Kevin M. and I knowingly and by chance violated many photography thumb rules yesterday morning. My first example:
Sunrise over the pasture
As landscape photos go, it breaks rules: It’s not all in focus; I didn’t use a low ISO to minimize noise; I used a long lens (so I could keep power lines out of the frame), not a wide-angle ; And I didn’t use a tripod. But I like how it turned out. I’m pleased by the composition and colors. It also has a bit of mystery with the fog, and the cows that are a bit hidden. Florida does look like this.
Next up are some bird photos. In Florida, July is one of the hottest months. Most photographers know this and many choose to stay inside – because the birds know this too and many of them also seem to disappear when it’s this hot. So what did we do? We went out looking for birds.
When we were photographing sunrise, we heard Bobwhites calling and spotted this one on the fence by the pasture. It was very patient and waited with us for better light. But I still had to violate one of my thumb rules and shoot at ISO 3200 to get a decent photo. By the way, let me just say again that technology today is wonderful. This image was at a focal length of 600mm, with a shutter speed of 1/50 second, hand-held!
The Burrowing Owl was a little way down on the same fence line. By this time the light was somewhat better and I could shoot at ISO 1600 and 1/100 sec. Still pretty impressive stabilization and sensor performance.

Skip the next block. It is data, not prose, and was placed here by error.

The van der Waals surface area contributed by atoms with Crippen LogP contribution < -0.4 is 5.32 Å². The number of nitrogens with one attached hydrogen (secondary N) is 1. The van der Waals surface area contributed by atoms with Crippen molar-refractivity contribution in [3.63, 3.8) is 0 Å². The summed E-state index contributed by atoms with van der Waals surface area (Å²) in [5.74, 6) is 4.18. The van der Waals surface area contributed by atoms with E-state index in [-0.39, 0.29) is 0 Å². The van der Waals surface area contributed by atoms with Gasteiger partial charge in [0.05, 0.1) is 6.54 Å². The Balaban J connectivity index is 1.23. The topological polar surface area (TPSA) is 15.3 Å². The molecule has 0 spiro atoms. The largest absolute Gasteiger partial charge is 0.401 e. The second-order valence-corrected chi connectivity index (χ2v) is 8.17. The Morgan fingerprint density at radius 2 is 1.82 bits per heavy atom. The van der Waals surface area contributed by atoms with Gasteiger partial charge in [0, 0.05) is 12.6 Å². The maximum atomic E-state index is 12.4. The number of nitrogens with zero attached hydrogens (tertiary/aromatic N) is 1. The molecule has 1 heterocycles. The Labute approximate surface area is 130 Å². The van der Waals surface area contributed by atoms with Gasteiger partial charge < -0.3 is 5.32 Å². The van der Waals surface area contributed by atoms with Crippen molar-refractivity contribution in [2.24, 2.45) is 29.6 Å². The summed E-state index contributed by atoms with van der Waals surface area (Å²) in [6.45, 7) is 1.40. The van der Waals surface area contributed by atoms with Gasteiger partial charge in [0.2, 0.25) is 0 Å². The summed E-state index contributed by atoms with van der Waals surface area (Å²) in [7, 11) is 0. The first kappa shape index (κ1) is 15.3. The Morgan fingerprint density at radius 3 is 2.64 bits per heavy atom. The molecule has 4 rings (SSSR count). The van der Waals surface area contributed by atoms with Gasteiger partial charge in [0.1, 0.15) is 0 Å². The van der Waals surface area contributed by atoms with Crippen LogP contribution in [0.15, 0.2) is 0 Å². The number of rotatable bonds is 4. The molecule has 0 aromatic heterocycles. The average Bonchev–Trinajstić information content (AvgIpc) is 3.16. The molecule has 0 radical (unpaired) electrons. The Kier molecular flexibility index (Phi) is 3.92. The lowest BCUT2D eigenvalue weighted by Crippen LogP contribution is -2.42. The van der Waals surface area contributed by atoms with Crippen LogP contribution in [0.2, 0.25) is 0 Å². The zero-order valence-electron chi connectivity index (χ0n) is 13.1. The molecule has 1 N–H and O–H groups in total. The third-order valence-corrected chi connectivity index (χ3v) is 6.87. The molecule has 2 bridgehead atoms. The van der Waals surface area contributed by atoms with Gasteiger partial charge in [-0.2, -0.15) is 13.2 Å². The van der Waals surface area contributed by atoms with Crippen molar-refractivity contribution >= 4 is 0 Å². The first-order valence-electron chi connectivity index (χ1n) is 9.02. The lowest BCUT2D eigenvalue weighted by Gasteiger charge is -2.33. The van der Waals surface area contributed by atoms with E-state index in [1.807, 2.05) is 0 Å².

We did spot some other not so common birds including Brown-headed Nuthatches, Common Ground Doves, and Eastern Meadowlarks.
On the way back, we went by a farm where one of Florida’s Whooping Cranes hangs out. I’ve been there several times looking for it without success. Until this time:
Whooping Crane and two Sandhill Cranes
This is more of a record shot than a great photo. The light is harsh and the birds are beyond the range limit for this lens so it’s cropped in. And the July heat was making waves too, harming the image quality. But I still like it. Thumb rules? Who needs stinking’ thumb rules!
Until the 1930s, Whooping Cranes occurred naturally in Florida (see this article on the Florida Fish and Wildlife Conservation site). There have been efforts to re-introduce them by leading them with ultra-light planes on migration routes (see this site). In January 2016, the US Fish and Wildlife Service announced they’d “stop supporting the use of ultralight aircraft to help young whooping cranes migrate from Wisconsin to Florida each fall”. Studies show that interacting with humans has a negative effect on the birds. I’m pretty sure this particular Whooping Crane is a survivor of the program. It’s banded yellow over green on its left leg, but a short google search didn’t turn up any info.
So rules of thumb are good – especially if you understand them and know when to break them. Breaking the rules led me to a sunrise photo I like and four life-birds yesterday (thanks Kevin!). By the way, you can click on any of these for larger versions on Flickr.
And thanks to all of you for stopping by and reading my blog. Now, go make some photos!